Obama's budget to call for slashing oil tax breaks, boosting clean energy

President Obama is expected to call on Congress Monday to eliminate billions of dollars in oil industry tax breaks, while setting aside money for his top clean-energy policy priorities.

Obama will send his fiscal year 2012 budget request to Congress on Monday. The budget comes as Republicans are calling for massive cuts in spending, unveiling a proposal this week to fund the government through the end of this fiscal year that would cut $100 billion in spending when compared to Obama’s 2011 budget request.

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Obama’s 2012 budget request will also make major budget cuts. It will freeze domestic spending for he next five years and cut the deficit by $1.1 trillion over the next decade.

Obama’s budget request will call for eliminating a series of oil industry tax breaks. The Department of Energy estimates that such a repeal will save $3.6 billion in fiscal year 2012 and a total of $46.2 billion during the next decade.

But the proposal to eliminate oil tax breaks faces major opposition in Congress. Though Democrats have thrown their support behind the proposal, Republicans have said any attempt to revoke industry tax breaks could harm the economy and result in job losses. The president has long called for cutting the tax breaks, but Congress has not been able to muster the necessary support to pass such a proposal.

While Obama’s budget will be marked by major cuts, the administration will make a series of investments in clean energy. The budget request will include more than $8 billion for clean energy programs, including money for research and development.

Obama’s budget request will outline a plan to achieve two of his major clean energy policy goals: a plan to make commercial buildings 20 percent more energy efficiency by 2020 and a plan to put 1 million electric vehicles on the road by 2015.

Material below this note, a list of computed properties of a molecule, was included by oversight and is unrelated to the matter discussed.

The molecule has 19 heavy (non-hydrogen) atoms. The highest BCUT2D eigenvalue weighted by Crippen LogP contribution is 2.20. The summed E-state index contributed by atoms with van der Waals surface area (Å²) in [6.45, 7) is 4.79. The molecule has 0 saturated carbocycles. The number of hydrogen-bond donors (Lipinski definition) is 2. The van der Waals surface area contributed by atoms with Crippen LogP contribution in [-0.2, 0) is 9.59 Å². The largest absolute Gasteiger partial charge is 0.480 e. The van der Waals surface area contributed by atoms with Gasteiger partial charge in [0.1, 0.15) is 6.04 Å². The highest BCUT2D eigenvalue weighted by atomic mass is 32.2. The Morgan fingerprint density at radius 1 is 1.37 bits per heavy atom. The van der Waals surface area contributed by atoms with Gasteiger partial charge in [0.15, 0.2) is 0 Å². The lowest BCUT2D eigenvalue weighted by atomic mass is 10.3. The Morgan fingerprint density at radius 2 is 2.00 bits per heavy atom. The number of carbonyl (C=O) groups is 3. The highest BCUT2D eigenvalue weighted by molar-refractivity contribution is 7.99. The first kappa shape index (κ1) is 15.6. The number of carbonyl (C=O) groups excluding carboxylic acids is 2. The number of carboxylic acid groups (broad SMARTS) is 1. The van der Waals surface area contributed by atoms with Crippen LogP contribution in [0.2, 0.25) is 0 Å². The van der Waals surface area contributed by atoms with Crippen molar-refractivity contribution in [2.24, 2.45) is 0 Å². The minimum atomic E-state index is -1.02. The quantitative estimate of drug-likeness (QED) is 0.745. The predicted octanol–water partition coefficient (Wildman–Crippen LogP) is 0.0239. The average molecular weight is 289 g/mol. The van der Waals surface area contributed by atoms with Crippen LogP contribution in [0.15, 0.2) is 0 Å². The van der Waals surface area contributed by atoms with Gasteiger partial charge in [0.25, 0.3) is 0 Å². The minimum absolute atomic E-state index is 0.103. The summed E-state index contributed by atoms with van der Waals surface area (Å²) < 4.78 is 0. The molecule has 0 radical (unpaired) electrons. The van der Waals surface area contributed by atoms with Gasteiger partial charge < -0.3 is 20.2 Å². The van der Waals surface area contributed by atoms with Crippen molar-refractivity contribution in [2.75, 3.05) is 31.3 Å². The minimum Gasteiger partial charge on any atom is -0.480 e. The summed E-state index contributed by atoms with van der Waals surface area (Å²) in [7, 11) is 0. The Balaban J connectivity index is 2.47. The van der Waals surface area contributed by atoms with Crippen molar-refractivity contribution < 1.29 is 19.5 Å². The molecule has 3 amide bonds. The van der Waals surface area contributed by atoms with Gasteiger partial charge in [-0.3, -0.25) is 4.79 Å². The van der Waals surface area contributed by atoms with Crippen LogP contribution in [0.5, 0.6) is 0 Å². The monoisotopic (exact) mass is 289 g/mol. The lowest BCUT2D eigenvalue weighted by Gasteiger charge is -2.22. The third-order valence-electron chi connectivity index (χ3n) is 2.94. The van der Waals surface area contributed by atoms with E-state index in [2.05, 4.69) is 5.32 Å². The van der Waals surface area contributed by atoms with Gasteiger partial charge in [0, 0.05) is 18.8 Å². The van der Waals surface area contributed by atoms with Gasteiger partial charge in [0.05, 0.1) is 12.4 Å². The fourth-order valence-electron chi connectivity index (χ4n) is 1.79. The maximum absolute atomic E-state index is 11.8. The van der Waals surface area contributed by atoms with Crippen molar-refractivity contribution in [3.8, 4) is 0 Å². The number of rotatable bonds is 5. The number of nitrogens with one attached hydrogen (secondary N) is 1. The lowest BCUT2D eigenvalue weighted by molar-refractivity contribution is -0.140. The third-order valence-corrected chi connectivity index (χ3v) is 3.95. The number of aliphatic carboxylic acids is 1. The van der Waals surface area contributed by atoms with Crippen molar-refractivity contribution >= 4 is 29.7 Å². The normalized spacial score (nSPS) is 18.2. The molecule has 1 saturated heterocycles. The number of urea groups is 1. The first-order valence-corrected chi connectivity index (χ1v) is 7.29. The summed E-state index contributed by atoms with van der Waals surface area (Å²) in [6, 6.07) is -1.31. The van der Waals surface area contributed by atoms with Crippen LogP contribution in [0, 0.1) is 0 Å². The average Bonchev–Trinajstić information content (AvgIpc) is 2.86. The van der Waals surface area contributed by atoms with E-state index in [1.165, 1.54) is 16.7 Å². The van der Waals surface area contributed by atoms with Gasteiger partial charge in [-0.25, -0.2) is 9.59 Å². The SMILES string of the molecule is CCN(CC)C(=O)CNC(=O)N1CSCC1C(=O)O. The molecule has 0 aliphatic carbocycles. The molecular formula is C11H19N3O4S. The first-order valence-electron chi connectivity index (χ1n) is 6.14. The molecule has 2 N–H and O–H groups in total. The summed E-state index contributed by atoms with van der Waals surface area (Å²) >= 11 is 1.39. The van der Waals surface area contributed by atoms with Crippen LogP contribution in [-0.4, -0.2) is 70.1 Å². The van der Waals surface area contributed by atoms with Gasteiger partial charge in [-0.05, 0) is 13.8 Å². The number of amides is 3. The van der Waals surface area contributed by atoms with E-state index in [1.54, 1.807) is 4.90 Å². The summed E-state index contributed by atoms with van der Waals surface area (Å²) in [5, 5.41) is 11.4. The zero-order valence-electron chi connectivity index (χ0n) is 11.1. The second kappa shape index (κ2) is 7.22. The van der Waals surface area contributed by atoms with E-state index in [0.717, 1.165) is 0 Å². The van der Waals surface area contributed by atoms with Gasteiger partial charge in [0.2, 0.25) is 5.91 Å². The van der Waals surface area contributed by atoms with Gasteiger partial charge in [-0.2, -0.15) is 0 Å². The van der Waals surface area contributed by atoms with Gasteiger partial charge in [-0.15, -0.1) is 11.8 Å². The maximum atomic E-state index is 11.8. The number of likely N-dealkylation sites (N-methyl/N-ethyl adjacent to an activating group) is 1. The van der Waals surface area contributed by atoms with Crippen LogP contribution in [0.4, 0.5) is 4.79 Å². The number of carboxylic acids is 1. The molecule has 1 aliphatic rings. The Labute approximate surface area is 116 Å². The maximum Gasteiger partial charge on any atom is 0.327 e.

As part of the plan to put more electric vehicles on the road, Obama’s budget will call for giving consumers a $7,500 rebate when they purchase an electric vehicle.

The electric vehicles rebate proposal is modeled after the successful “cash-for-clunkers” program, which gave consumers rebates for exchanging older vehicles for more fuel-efficient ones. Obama will propose turning a current $7,500 tax credit, which would be redeemed on consumers’ income taxes, into a rebate, which would be received at the point of sale.

In order to reach the energy efficiency goal, Obama’s budget request will outline a proposal to provide new tax credits for energy efficient buildings and to offer local and state government incentives to streamline their building codes.

Despite the administration’s commitment to key clean-energy programs, the budget will make significant cuts at the Department of Energy.


In an overview of the department’s budget Friday, Energy Secretary Steven Chu said the budget request will call for cutting $70 million in hydrogen energy research. That is about 40 percent of the research program. The budget for the department’s Office of Fossil Energy will be cut by 45 percent or about $418 million.

“Fiscal responsibility demands shared sacrifice – it means cutting programs we would not cut in better fiscal times," Chu wrote in a blog post on the Energy Department’s website.

Meanwhile, the budget request will call for cutting a program to clean up the Great Lakes by $125 million.

The administration will also propose major cuts to a program that provides financial assistance for low-income Americans who are having trouble paying their heating bills. The budget request will propose cutting the Low Income Home Energy Assistance Program by $2.5 billion.

News of the cut to the program brought a rebuke from lawmakers this week. Rep. Edward Markey (D-Mass.) and Sen. John Kerry (D-Mass.), citing this year’s harsh winter in the Northeast, called on Obama to fully fund the program.